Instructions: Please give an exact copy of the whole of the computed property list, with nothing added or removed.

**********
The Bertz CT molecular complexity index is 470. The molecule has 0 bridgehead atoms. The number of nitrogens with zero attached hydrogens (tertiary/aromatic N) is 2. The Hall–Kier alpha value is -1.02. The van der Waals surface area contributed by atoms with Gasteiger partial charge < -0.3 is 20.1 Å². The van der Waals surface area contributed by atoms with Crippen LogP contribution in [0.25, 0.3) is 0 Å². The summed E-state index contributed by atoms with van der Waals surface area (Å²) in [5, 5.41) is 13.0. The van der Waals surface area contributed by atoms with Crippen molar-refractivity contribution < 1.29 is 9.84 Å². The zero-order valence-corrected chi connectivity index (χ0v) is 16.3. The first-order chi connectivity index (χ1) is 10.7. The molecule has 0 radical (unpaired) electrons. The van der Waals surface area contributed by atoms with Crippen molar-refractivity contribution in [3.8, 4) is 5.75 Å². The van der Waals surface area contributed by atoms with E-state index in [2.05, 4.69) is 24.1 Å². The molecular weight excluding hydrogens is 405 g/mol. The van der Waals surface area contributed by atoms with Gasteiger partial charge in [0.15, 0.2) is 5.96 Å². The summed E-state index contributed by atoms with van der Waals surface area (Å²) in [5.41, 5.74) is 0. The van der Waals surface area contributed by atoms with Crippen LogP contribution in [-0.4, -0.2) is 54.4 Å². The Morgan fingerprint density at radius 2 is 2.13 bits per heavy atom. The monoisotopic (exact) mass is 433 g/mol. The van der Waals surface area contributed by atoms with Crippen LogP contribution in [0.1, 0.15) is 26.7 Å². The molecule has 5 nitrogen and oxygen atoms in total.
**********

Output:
The Bertz CT molecular complexity index is 470. The molecule has 0 bridgehead atoms. The number of nitrogens with zero attached hydrogens (tertiary/aromatic N) is 2. The Hall–Kier alpha value is -1.02. The van der Waals surface area contributed by atoms with Gasteiger partial charge < -0.3 is 20.1 Å². The van der Waals surface area contributed by atoms with Crippen LogP contribution in [0.25, 0.3) is 0 Å². The summed E-state index contributed by atoms with van der Waals surface area (Å²) in [5, 5.41) is 13.0. The van der Waals surface area contributed by atoms with Crippen molar-refractivity contribution < 1.29 is 9.84 Å². The zero-order valence-corrected chi connectivity index (χ0v) is 16.3. The first-order chi connectivity index (χ1) is 10.7. The molecule has 0 radical (unpaired) electrons. The van der Waals surface area contributed by atoms with Crippen molar-refractivity contribution in [3.8, 4) is 5.75 Å². The van der Waals surface area contributed by atoms with E-state index in [2.05, 4.69) is 24.1 Å². The molecular weight excluding hydrogens is 405 g/mol. The van der Waals surface area contributed by atoms with Gasteiger partial charge in [0.15, 0.2) is 5.96 Å². The summed E-state index contributed by atoms with van der Waals surface area (Å²) in [5.41, 5.74) is 0. The van der Waals surface area contributed by atoms with Crippen LogP contribution in [-0.4, -0.2) is 54.4 Å². The Morgan fingerprint density at radius 2 is 2.13 bits per heavy atom. The monoisotopic (exact) mass is 433 g/mol. The van der Waals surface area contributed by atoms with Crippen LogP contribution in [0.1, 0.15) is 26.7 Å². The molecule has 5 nitrogen and oxygen atoms in total.